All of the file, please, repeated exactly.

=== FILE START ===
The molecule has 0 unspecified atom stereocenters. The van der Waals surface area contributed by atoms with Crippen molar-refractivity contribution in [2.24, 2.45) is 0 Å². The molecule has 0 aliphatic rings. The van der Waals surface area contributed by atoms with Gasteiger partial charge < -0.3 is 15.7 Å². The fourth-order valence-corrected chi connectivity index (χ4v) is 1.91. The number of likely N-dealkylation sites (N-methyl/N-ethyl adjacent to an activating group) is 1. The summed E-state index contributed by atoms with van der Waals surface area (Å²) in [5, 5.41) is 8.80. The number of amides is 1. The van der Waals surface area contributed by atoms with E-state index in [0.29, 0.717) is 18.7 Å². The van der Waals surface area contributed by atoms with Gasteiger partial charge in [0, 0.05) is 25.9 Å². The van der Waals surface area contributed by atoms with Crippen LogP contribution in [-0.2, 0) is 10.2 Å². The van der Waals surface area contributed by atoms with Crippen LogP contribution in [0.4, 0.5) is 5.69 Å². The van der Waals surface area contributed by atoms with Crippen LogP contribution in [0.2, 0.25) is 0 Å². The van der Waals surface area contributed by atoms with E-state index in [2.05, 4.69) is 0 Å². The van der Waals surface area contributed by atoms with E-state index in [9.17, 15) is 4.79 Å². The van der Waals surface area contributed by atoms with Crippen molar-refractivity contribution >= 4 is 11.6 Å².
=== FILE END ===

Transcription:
The molecule has 0 unspecified atom stereocenters. The van der Waals surface area contributed by atoms with Crippen molar-refractivity contribution in [2.24, 2.45) is 0 Å². The molecule has 0 aliphatic rings. The van der Waals surface area contributed by atoms with Gasteiger partial charge < -0.3 is 15.7 Å². The fourth-order valence-corrected chi connectivity index (χ4v) is 1.91. The number of likely N-dealkylation sites (N-methyl/N-ethyl adjacent to an activating group) is 1. The summed E-state index contributed by atoms with van der Waals surface area (Å²) in [5, 5.41) is 8.80. The number of amides is 1. The van der Waals surface area contributed by atoms with E-state index in [0.29, 0.717) is 18.7 Å². The van der Waals surface area contributed by atoms with Gasteiger partial charge in [0, 0.05) is 25.9 Å². The van der Waals surface area contributed by atoms with Crippen LogP contribution in [-0.2, 0) is 10.2 Å². The van der Waals surface area contributed by atoms with Crippen LogP contribution in [0.4, 0.5) is 5.69 Å². The van der Waals surface area contributed by atoms with Crippen LogP contribution in [0.2, 0.25) is 0 Å². The van der Waals surface area contributed by atoms with E-state index in [2.05, 4.69) is 0 Å². The van der Waals surface area contributed by atoms with E-state index in [9.17, 15) is 4.79 Å². The van der Waals surface area contributed by atoms with Crippen molar-refractivity contribution >= 4 is 11.6 Å².